Full screengrab shows the six PWD cards one family was able to get for each member.

Anecdotal evidence of falsified PWD cards has long been plentiful on the part of establishment owners and government officials, though formal cases have not once been officially documented. 

Even back in October, PWD advocates said that they did not receive any reports of the sort, but conceded that instances were not an impossibility as these largely depended on the implementation within local governments, which is largely shrouded in disuniformity.

In a phone call with Philstar.com, Philippine Amalgamated Supermarkets Association, Inc. (Pagasa) president Steven Cua took the position that fakes were damaging to the private sector, though conceded that just how damaging it is would be hard to measure.

"That’s very difficult, it’s almost impossible [to prove.] I mean, we don’t know any basis for saying that, but there are a lot...some try to ignore it and say it doesn’t happen, but it does," Cua added in a mix of Filipino and English.

"If you can perform the things you have to do, [you shouldn’t] get a discount for it. That kind of benefit isn’t right if it doesn’t go to the people who really should probably be benefitting, especially those who don’t earn to put food on the table. That’s the original intent of the law," he added. 

Do fake PWD cards bring down businesses?

However, the law also includes tax incentives for restaurant and establishment owners offering discounts to senior citizens and persons with disabilities. 

The implementing rules and regulations of the republic act read:

Section 13. Tax Deduction. The establishment may claim the discounts provided herein as tax deductions based on the net cost of the goods sold or services rendered: Provided, however, that the cost of the discount shall be allowed as deduction from the gross income for the same taxable year that the discount is granted: Provided, further, that the total amount of the claimed tax deduction net of Value Added Tax, if applicable, shall be included in their gross sales receipts for tax purposes and shall be subject to proper documentation and to the provisions of the National Internal Revenue Code (NIRC), as amended.

"That's not easy. By mere deduction, by mere logic, obviously, you didn't earn what you were supposed to earn, so that is deducted. We understand the intent of the law, but the implementation, there’s much to be desired. Customers can demand something which they do not deserve," Cua said. 

"I cannot just give a volume of how much it happens, but simple deduction tells you that obviously something which should have been part of your earnings is lessened. We cannot get it back through tax exemptions for senior citizens, but we can from PWDs," he added. 

The Department of Trade and Industry also said that it was investigating similar reports of alleged abuse of PWD cards.

"Abuse of privilege in any law ruins the spirit behind it. Such discount is solely meant for actual persons with disability. DTI, through the Fair Trade Enforcement Bureau (FTEB), is currently investigating the matter," Trade Secretary Ramon Lopez said in a separate statement from the DTI on Sunday.

Undersecretary for Consumer Protection Group Ruth Castelo added, "We are currently dealing with the matter and will file appropriate action against those found having fake PWD cards."

"It's debatable [that they can bring businesses down]. Maybe it's not damaging, but the degree of damage is what's hard to establish, see...but it's not good for tax collection and moving the economy forward, because people have to lie instead of doing business the normal way of doing it," Cua added.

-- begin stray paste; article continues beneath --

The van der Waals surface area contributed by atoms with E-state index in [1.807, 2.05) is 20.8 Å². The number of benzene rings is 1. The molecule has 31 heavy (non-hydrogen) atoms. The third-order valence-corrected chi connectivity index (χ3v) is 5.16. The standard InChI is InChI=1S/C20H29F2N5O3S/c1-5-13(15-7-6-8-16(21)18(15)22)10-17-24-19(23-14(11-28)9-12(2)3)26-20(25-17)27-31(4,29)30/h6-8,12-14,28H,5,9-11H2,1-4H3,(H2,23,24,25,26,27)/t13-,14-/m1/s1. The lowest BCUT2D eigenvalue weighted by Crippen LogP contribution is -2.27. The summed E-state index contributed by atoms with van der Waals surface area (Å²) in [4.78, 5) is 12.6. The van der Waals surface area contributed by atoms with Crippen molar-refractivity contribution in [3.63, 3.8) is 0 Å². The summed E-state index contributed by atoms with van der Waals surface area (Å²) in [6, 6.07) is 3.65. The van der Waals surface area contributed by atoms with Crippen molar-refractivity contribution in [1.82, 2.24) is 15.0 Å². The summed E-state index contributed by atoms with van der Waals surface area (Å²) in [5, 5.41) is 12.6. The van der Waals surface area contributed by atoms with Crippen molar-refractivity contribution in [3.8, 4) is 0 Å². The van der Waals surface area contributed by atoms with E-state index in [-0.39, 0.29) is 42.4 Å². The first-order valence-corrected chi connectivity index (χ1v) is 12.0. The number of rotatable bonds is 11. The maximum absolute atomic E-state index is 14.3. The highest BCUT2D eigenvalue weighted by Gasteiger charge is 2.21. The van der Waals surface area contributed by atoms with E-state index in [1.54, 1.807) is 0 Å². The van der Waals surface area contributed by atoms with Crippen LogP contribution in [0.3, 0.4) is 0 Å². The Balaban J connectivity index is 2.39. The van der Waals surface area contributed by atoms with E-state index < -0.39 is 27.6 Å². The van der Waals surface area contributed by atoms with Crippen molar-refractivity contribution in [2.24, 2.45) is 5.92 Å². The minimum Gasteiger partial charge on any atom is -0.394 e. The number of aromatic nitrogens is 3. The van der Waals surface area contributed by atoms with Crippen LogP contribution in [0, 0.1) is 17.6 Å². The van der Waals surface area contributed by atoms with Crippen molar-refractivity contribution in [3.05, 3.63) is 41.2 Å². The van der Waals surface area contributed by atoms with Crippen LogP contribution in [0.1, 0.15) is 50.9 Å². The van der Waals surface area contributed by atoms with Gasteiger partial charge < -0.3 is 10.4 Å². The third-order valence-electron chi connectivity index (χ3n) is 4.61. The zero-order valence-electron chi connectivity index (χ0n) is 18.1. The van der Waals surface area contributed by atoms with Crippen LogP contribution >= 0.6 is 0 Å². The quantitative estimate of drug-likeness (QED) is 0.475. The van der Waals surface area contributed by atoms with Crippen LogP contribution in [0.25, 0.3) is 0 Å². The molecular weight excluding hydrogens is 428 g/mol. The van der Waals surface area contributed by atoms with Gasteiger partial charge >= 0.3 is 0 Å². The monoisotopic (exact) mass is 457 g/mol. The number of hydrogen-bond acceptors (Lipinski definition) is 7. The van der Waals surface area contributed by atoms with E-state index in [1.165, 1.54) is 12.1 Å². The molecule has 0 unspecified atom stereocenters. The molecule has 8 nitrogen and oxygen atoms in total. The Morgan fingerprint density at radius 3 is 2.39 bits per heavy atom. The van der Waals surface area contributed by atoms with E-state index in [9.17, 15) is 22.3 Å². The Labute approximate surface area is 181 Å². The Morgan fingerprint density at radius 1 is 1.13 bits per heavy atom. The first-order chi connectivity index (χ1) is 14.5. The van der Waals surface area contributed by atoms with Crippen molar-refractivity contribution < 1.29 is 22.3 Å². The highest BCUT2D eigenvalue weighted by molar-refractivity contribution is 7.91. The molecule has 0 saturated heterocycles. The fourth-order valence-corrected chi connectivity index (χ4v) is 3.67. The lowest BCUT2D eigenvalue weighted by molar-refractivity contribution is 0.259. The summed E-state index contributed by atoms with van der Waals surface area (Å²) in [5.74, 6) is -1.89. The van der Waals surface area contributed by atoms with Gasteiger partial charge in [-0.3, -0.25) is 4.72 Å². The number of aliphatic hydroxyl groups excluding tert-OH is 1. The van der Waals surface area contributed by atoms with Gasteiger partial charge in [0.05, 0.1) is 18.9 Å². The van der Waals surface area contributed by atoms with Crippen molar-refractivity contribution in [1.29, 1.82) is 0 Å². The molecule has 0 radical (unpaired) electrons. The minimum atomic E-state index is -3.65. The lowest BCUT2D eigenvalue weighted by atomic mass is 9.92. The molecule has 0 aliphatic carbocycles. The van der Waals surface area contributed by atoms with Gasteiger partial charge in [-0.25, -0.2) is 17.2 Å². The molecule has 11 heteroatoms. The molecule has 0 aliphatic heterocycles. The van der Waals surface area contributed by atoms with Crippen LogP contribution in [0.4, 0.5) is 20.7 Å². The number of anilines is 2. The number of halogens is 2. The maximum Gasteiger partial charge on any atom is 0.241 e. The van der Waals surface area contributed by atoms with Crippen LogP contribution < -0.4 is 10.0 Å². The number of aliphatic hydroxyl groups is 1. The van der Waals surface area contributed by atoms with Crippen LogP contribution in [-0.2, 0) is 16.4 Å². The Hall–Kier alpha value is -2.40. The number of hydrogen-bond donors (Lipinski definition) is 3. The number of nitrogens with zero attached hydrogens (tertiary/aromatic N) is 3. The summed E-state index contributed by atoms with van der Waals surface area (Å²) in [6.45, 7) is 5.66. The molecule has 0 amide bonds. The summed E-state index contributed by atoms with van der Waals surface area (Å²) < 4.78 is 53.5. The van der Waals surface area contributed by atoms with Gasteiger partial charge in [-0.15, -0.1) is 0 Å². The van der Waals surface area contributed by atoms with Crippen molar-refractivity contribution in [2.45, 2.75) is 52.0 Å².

'Arrest fakes instead of changing the law'

Quezon City in its statement also assured business owners, whom they called the "direct victims" of similar cases, that the matter is being taken seriously by the present administration. 

Show-cause orders on the past city officials involved in this case and ordered the audit of the Person with Disabilities Affairs Office in relation to the issuance of Quezon City PWD IDs have been prepared, the LGU said.

Asked about possible steps forward in the case of the family, Casimiro said: "It can be two scenarios. It could have been made at Recto or some other external source. But it can also be possible that in connivance with government officials, what's in the law was not followed and the IDs were given to them."

"We are in the process of fact-finding and case buildup for all the people who are liable. If charges should be filed against the family once the evidence is assessed, we'll file one definitely. If government officials are involved, we will also sanction them," he added. 

Casimiro said that the city was "pursuing the direction" of having its health office take charge of validating applicants of PWD IDs along with integrating the PWD ID with the Quezon City ID system.

Advocates within the disability community have long been wary about the idea of tightening the requirements for acquiring an ID, though the consensus has been that faking disability for the stipulated benefits should be criminalized. 

In a text message, PWD Philippines executive director Arpee Lazaro told Philstar.com: "The population of PWDs is not that high. Much less are those with the ID. I don't know why the urgency to say that the fake PWD ID is a huge burden to the economy where clearly there are bigger issues the weigh on the economy. At this point, I believe it is best to stop speculating."

“Any abuse or negligence of their plight as in this case shall be dealt with accordingly to the fullest extent of the law,” the city government said in its statement.


Disclosure: Quezon City Mayor Joy Belmonte is a shareholder of Philstar Global Corp., which operates digital news outlet Philstar.com. This article was produced following editorial guidelines.